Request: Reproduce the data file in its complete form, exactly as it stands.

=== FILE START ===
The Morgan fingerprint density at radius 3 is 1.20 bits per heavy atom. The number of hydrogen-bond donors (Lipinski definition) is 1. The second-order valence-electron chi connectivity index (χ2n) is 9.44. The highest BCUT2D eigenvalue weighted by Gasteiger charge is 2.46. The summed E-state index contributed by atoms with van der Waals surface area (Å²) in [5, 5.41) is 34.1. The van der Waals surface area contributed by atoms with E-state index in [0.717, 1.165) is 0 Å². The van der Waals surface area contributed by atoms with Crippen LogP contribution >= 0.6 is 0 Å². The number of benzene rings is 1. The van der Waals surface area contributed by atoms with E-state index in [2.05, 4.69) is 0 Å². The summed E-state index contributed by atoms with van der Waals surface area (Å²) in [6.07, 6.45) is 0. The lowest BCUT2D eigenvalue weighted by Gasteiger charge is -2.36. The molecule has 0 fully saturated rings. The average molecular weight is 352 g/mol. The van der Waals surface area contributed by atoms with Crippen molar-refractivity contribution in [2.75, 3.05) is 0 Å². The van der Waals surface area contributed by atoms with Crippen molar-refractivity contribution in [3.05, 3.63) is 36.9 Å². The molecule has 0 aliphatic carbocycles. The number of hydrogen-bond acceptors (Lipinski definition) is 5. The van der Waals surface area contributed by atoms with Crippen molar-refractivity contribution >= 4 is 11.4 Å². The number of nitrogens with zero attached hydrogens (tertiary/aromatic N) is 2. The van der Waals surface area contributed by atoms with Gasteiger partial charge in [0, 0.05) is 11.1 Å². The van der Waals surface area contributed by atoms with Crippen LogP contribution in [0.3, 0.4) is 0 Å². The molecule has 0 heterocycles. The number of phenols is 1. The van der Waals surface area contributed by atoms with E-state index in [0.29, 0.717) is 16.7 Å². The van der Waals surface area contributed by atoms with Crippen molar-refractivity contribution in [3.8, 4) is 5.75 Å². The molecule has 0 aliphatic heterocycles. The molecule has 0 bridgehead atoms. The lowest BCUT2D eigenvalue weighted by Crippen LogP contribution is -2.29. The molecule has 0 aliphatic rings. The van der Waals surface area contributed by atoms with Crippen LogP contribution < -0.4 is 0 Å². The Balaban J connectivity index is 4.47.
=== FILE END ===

The Morgan fingerprint density at radius 3 is 1.20 bits per heavy atom. The number of hydrogen-bond donors (Lipinski definition) is 1. The second-order valence-electron chi connectivity index (χ2n) is 9.44. The highest BCUT2D eigenvalue weighted by Gasteiger charge is 2.46. The summed E-state index contributed by atoms with van der Waals surface area (Å²) in [5, 5.41) is 34.1. The van der Waals surface area contributed by atoms with E-state index in [0.717, 1.165) is 0 Å². The van der Waals surface area contributed by atoms with Crippen LogP contribution >= 0.6 is 0 Å². The number of benzene rings is 1. The van der Waals surface area contributed by atoms with E-state index in [2.05, 4.69) is 0 Å². The summed E-state index contributed by atoms with van der Waals surface area (Å²) in [6.07, 6.45) is 0. The lowest BCUT2D eigenvalue weighted by Gasteiger charge is -2.36. The molecule has 0 fully saturated rings. The average molecular weight is 352 g/mol. The van der Waals surface area contributed by atoms with Crippen molar-refractivity contribution in [2.75, 3.05) is 0 Å². The van der Waals surface area contributed by atoms with Crippen molar-refractivity contribution in [3.05, 3.63) is 36.9 Å². The molecule has 0 aliphatic carbocycles. The number of hydrogen-bond acceptors (Lipinski definition) is 5. The van der Waals surface area contributed by atoms with Crippen molar-refractivity contribution >= 4 is 11.4 Å². The number of nitrogens with zero attached hydrogens (tertiary/aromatic N) is 2. The van der Waals surface area contributed by atoms with Gasteiger partial charge in [0, 0.05) is 11.1 Å². The van der Waals surface area contributed by atoms with Crippen LogP contribution in [0.3, 0.4) is 0 Å². The molecule has 0 heterocycles. The number of phenols is 1. The van der Waals surface area contributed by atoms with E-state index in [0.29, 0.717) is 16.7 Å². The van der Waals surface area contributed by atoms with Crippen molar-refractivity contribution in [3.8, 4) is 5.75 Å². The molecule has 0 aliphatic heterocycles. The molecule has 0 bridgehead atoms. The lowest BCUT2D eigenvalue weighted by Crippen LogP contribution is -2.29. The molecule has 0 aliphatic rings. The van der Waals surface area contributed by atoms with Crippen LogP contribution < -0.4 is 0 Å². The Balaban J connectivity index is 4.47.